Planning for uncertainty: What will the power market look like after the pandemic?

Will the UK electricity landscape ever return to ‘normal’?

Since the first lockdown was introduced on 23 March 2020,  electricity demand in the UK has fallen by an enormous amount

Economic growth and energy demand have typically risen in tandem. Given that the economy shrank by an estimated 20.4 per cent in April, and only grew by 1.8 per cent in May, electricity demand is unlikely to have increased in any meaningful way since the easing of lockdown on June 1st.

Effectively, the UK is expected to have used only as much power as in the 1960s during lockdown. This led to downward pressure on wholesale electricity prices, which were already on a downward trend due to a number of other factors.

What has changed in the power market?

  • Almost no coal has been used since the pandemic began. There seems to be no prospect of coal-fired generation ‘bouncing back’, particularly given the UK’s coal phase-out deadline of 2025.
  • A historically large amount ofrenewable electricity has been generated in 2020 so far, thanks to ideal weather conditions for solar and wind generation. This seems likely to remain for the foreseeable future at least.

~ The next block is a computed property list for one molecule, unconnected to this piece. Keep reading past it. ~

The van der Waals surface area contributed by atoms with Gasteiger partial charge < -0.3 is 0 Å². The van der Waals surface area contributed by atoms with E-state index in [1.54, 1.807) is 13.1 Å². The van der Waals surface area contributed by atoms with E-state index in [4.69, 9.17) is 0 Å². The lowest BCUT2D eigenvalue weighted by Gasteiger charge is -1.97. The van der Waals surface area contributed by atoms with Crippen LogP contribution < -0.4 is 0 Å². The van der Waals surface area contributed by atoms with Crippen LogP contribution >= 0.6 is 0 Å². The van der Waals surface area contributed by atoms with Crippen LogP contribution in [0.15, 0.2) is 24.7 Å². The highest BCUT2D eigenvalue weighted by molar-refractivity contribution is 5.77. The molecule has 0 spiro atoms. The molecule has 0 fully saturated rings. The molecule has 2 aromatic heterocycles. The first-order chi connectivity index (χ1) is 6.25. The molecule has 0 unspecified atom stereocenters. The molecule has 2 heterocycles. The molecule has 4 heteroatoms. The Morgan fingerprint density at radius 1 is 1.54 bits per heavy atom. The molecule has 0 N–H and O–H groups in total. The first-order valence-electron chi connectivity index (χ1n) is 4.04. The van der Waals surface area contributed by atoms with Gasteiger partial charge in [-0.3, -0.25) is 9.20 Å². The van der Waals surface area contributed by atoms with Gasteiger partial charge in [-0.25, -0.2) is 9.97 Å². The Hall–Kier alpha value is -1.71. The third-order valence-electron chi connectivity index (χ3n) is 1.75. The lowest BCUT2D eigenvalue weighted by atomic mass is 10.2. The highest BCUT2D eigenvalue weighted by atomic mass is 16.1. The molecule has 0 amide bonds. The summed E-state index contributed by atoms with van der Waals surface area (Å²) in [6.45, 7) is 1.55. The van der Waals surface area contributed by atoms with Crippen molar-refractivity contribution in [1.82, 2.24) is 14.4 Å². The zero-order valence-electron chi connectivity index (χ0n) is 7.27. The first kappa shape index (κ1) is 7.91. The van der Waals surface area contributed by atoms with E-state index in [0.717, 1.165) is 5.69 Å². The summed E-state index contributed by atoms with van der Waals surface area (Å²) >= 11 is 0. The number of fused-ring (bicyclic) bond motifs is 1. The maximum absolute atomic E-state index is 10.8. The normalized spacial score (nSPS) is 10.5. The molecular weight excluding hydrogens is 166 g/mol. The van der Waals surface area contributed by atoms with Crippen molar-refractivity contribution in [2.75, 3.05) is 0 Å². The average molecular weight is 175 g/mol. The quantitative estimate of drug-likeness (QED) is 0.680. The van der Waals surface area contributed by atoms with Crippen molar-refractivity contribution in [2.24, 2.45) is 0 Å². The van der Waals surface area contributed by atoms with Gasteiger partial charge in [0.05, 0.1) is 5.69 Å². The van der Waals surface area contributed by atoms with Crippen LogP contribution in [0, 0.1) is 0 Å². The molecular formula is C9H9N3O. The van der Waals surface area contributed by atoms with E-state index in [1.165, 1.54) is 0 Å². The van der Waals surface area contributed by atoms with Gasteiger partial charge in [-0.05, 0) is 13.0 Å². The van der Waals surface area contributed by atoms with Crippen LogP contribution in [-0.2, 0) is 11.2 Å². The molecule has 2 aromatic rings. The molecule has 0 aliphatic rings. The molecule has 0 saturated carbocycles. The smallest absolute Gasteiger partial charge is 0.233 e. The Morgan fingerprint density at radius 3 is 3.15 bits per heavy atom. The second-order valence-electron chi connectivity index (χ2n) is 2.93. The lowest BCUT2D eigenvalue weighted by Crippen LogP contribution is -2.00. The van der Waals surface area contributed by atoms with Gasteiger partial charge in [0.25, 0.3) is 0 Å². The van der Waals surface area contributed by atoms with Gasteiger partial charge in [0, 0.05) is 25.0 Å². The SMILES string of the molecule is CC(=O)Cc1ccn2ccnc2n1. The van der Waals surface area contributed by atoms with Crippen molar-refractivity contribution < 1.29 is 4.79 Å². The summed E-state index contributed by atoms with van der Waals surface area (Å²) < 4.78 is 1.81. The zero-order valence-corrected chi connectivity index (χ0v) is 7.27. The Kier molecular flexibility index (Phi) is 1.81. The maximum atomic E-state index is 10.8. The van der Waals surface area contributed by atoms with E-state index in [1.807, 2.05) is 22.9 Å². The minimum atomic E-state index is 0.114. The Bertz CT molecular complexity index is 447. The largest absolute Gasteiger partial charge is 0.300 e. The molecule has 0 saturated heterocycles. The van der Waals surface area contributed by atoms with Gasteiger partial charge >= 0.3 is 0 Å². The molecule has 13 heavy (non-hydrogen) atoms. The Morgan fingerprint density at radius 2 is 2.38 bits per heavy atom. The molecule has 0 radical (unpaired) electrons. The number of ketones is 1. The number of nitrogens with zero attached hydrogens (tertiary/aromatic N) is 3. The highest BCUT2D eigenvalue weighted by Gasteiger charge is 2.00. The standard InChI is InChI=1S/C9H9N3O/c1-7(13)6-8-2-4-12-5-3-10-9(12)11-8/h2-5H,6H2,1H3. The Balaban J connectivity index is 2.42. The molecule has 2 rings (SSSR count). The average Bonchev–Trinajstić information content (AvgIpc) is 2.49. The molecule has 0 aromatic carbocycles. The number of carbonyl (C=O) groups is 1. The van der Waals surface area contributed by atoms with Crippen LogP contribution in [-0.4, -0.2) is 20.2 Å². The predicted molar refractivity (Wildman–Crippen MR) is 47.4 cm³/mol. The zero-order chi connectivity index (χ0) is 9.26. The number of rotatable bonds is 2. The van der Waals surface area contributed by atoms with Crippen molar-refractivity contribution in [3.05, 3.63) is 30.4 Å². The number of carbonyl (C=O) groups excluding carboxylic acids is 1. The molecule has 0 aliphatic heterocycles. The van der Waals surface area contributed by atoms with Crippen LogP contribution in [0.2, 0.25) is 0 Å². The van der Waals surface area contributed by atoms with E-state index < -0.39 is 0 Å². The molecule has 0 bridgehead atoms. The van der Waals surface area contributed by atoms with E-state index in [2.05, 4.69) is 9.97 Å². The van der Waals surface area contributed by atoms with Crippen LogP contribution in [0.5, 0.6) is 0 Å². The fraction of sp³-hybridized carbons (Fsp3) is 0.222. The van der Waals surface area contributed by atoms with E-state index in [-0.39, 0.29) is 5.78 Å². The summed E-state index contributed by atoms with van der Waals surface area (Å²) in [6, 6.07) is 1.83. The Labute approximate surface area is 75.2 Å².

• In part due to this increase in non-thermal generation, the effort required tobalance the grid has become much greater – and much more expensive. With changed supply and demand patterns, Third Party Costs seem likely to remain high.

When will the market start to ‘bounce back’?

Any bounce back will depend on a range of factors: how smooth the return from lockdown is, the possibility of local lockdowns, as seen in Leicester, and the possibility of a second, prolonged lockdown.

Despite the easing of lockdown, habits have not changed dramatically, and around half of the country is still working from home. This has contributed to a flatter morning peak period, which we expect to continue for the foreseeable future. Similarly, social distancing measures across the hospitality and leisure sectors may prevent the evening peak returning to previous levels, either.

Predictably, this dramatic and unprecedented slump in electricity demand has led to lower wholesale prices during the pandemic crisis. However, it is unlikely that these price reductions will be passed on due to increases in Third Party Costs (TPCs) incurred in balancing the grid throughout lockdown .

To ensure that you are getting the best Energy Contract during these unprecedented times, give us a call and we can help navigate you through these uncertain times.


Courtesy of Birchwood Energy – 18/08/2020

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